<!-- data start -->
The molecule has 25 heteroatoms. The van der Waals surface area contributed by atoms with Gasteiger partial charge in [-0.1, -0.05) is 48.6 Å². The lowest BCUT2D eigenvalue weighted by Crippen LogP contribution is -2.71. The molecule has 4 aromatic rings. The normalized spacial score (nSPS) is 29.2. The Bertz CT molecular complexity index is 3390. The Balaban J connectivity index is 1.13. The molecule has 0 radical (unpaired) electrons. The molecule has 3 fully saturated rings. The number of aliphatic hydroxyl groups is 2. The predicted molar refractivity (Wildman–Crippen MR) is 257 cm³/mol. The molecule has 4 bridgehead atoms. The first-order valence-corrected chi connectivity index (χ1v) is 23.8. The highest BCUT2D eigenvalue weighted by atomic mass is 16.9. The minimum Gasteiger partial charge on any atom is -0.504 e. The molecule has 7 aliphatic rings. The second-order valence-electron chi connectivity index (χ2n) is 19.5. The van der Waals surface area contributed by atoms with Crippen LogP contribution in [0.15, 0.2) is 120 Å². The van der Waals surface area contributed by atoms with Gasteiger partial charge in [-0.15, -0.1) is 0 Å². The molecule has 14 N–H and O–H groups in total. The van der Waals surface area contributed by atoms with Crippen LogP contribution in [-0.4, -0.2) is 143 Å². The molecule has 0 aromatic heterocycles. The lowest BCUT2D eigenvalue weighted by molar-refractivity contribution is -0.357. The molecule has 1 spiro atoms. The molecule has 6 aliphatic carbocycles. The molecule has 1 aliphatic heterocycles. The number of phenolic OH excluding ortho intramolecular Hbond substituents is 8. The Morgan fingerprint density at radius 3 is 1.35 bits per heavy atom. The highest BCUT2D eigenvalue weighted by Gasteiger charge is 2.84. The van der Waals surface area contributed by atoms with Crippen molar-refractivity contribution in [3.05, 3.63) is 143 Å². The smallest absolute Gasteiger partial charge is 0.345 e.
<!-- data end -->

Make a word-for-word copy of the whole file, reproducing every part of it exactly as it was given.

The molecule has 25 heteroatoms. The van der Waals surface area contributed by atoms with Gasteiger partial charge in [-0.1, -0.05) is 48.6 Å². The lowest BCUT2D eigenvalue weighted by Crippen LogP contribution is -2.71. The molecule has 4 aromatic rings. The normalized spacial score (nSPS) is 29.2. The Bertz CT molecular complexity index is 3390. The Balaban J connectivity index is 1.13. The molecule has 0 radical (unpaired) electrons. The molecule has 3 fully saturated rings. The number of aliphatic hydroxyl groups is 2. The predicted molar refractivity (Wildman–Crippen MR) is 257 cm³/mol. The molecule has 4 bridgehead atoms. The first-order valence-corrected chi connectivity index (χ1v) is 23.8. The highest BCUT2D eigenvalue weighted by atomic mass is 16.9. The minimum Gasteiger partial charge on any atom is -0.504 e. The molecule has 7 aliphatic rings. The second-order valence-electron chi connectivity index (χ2n) is 19.5. The van der Waals surface area contributed by atoms with Crippen LogP contribution in [0.15, 0.2) is 120 Å². The van der Waals surface area contributed by atoms with Gasteiger partial charge in [-0.15, -0.1) is 0 Å². The molecule has 14 N–H and O–H groups in total. The van der Waals surface area contributed by atoms with Crippen LogP contribution in [-0.4, -0.2) is 143 Å². The molecule has 0 aromatic heterocycles. The lowest BCUT2D eigenvalue weighted by molar-refractivity contribution is -0.357. The molecule has 1 spiro atoms. The molecule has 6 aliphatic carbocycles. The molecule has 1 aliphatic heterocycles. The number of phenolic OH excluding ortho intramolecular Hbond substituents is 8. The Morgan fingerprint density at radius 3 is 1.35 bits per heavy atom. The highest BCUT2D eigenvalue weighted by Gasteiger charge is 2.84. The van der Waals surface area contributed by atoms with Crippen molar-refractivity contribution in [3.05, 3.63) is 143 Å². The smallest absolute Gasteiger partial charge is 0.345 e.